I Heard Two Presidential Speeches Today — Trump Gave Neither of Them
On March 11, Donald Trump ushered cameras into the Oval Office so he could address the public on the coronavirus pandemic.
It was one of the few times Trump has used the Oval Office for such an address. Rallies and driveway press gaggles are more his thing. But the pandemic called for something “presidential.”
The only things “presidential” in the speech, however, were the gold “Nixon-esque” drapes behind Trump.
Trump used a teleprompter, which he always has trouble reading. He mumbled through some portions of the speech, but worse, he flubbed essential bits of policy.
He said trade from Europe was going to stop. He seemed to say that Americans stranded in Europe could not come home. And, of course, he said that there are plenty of coronavirus testing kits and the federal government would pay for people to get them.
Trump and his people spent March 12 walking back those bungles — while the stock market tumbled again, tripping SEC circuit breakers for the second time in a week.
Meanwhile, Democratic presidential contender Joe Biden gave a coronavirus speech from Wilmington, Delaware.
He did everything he needed to do.
He was calm. He spoke clearly. He told listeners exactly what was at stake.
It will touch people in positions of power, as well as the most vulnerable in our society. — Joe Biden
Biden didn’t bash Trump. He didn’t need to. But he did say Trump’s anti-globalism has hurt the United States’ ability to lead in a crisis of any sort.
Our government’s ability to respond effectively has been undermined by hollowing out our agencies and disparagement of science and our ability to drive a global response is dramatically, dramatically undercut by the damage Trump has done to our credibility and our relationships around the world. We have to get to work immediately to dig ourselves out of this hole. And that’s why today we will combat and overcome the coronavirus. — Joe Biden.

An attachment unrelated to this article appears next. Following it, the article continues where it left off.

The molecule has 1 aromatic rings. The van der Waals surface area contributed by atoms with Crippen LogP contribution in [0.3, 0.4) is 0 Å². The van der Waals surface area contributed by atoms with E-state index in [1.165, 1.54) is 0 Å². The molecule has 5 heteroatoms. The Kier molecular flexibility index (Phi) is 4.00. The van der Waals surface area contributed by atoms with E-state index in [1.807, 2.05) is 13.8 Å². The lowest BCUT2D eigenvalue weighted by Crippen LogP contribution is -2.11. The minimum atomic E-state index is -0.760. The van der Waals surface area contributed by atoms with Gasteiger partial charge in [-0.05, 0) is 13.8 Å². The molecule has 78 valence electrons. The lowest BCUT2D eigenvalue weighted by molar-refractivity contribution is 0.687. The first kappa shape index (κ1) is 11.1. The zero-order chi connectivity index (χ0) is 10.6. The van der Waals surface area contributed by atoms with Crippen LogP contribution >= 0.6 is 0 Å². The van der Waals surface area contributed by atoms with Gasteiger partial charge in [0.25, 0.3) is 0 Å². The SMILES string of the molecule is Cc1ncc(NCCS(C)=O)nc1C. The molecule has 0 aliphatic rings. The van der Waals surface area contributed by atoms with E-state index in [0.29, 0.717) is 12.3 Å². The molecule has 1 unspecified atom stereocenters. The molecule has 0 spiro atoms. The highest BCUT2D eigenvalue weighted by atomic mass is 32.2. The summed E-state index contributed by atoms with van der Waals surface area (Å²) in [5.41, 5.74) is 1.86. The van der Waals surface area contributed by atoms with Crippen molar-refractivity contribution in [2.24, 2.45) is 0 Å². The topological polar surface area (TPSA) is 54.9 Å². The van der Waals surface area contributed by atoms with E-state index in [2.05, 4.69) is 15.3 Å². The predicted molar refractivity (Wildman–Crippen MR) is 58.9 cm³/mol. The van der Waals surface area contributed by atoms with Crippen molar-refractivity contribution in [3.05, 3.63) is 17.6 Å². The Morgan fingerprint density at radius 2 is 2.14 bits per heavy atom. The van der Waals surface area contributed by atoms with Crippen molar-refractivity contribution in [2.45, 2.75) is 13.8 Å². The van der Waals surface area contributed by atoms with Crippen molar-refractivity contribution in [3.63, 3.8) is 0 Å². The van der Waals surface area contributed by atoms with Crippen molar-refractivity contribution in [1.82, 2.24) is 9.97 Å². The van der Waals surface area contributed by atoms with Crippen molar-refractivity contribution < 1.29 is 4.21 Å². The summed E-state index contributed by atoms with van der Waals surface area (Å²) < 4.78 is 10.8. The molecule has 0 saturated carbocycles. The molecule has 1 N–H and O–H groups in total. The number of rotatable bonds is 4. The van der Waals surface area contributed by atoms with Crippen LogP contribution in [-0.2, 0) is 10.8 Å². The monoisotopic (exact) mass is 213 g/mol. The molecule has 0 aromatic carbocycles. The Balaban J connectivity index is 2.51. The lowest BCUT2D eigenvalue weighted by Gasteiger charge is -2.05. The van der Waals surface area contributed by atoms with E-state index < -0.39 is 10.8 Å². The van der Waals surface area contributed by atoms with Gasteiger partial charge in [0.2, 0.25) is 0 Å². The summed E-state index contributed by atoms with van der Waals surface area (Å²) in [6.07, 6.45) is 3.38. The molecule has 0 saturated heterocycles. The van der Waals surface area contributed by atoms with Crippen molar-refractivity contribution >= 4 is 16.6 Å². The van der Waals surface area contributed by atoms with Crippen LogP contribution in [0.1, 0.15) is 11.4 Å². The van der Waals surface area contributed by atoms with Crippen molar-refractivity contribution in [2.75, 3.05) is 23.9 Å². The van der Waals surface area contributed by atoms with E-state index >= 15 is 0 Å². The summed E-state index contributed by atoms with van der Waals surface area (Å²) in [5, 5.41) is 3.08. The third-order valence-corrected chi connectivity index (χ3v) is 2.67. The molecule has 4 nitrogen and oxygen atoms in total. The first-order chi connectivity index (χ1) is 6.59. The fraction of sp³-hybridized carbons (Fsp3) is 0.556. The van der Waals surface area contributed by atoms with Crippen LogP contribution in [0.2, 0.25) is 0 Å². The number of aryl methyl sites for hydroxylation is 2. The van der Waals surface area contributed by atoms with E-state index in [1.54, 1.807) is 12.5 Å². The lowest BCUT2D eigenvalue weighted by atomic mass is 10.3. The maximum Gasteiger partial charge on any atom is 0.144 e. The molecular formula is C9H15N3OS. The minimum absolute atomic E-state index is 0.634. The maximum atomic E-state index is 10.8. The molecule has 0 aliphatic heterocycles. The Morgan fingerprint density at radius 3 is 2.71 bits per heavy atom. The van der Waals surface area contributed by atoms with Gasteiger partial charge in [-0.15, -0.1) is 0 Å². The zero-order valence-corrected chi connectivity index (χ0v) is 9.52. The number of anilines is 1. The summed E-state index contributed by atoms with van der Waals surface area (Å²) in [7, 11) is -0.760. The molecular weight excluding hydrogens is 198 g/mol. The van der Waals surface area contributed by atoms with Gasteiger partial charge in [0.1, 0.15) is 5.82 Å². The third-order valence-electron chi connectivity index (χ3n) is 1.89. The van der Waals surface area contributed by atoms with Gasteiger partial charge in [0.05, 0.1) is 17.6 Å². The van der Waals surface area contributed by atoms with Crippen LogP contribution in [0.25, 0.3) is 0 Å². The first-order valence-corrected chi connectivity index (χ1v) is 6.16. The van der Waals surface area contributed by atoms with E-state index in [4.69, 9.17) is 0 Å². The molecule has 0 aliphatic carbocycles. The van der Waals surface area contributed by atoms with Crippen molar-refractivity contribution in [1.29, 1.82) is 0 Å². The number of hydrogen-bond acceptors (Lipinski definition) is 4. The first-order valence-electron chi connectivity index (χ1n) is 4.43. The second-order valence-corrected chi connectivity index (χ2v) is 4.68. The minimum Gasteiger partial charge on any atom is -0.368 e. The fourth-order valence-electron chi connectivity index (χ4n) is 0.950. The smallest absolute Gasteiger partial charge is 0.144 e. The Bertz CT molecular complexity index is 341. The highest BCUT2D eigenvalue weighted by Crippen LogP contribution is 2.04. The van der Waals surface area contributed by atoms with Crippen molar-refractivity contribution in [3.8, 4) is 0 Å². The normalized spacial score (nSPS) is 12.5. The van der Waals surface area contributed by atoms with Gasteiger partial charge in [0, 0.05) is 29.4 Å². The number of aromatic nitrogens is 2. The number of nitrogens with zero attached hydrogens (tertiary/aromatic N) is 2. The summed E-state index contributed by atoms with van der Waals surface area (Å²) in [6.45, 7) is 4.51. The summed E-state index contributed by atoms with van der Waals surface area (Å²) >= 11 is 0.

Read the full text of Biden’s speech here.
A couple of hours later, Bernie Sanders gave his presidential coronavirus speech from Burlington, Vermont.
Bernie speaks differently than Biden. He gestures more; his voice is gravelly.
But he tells you exactly what he thinks. And he hit the same leadership notes that Biden hit. He told listeners what was at stake and we have to work together.
Therefore, it is an absolute moral imperative that our response as a government, as a society, as a business community, and as individual citizens meet the enormity of this crisis. As people stay or work from home and are directed to quarantine, it will be easy for us to feel like we are all alone. “I’m working at home. I’m not at my office.” Or that we must only worry about ourselves and think that everybody else should fend for themselves. But in my view, that would be a tragic and dangerous mistake. — Bernie Sanders
Sanders told everyone the obvious. We need new leadership.
Unfortunately, in this time of international crisis, it is clear to me, at least, that we have an administration that is largely incompetent, and whose incompetence and recklessness have threatened the lives of many, many people in our country. — Bernie Sanders
Read Bernie’s whole speech here.
Both men looked and sounded presidential. They were giving campaign speeches, to be sure, and their solutions to the coronavirus pandemic are part of those campaigns.
Both men hit the essential points that a leadership-in-time-of-crisis speech should hit.
- Tell the truth. Don’t be afraid of it. Don’t shade it to fit your agenda.
- Don’t garble your message.
- Explain your plans and how you are implementing them.
- Acknowledge that, “we’re all in this together.”
- Let the public have ownership of the solutions.
I’ve explained before that true leadership emerges during crises.
Poor leadership also shows up during crises.
In the last two days, we’ve seen examples of both.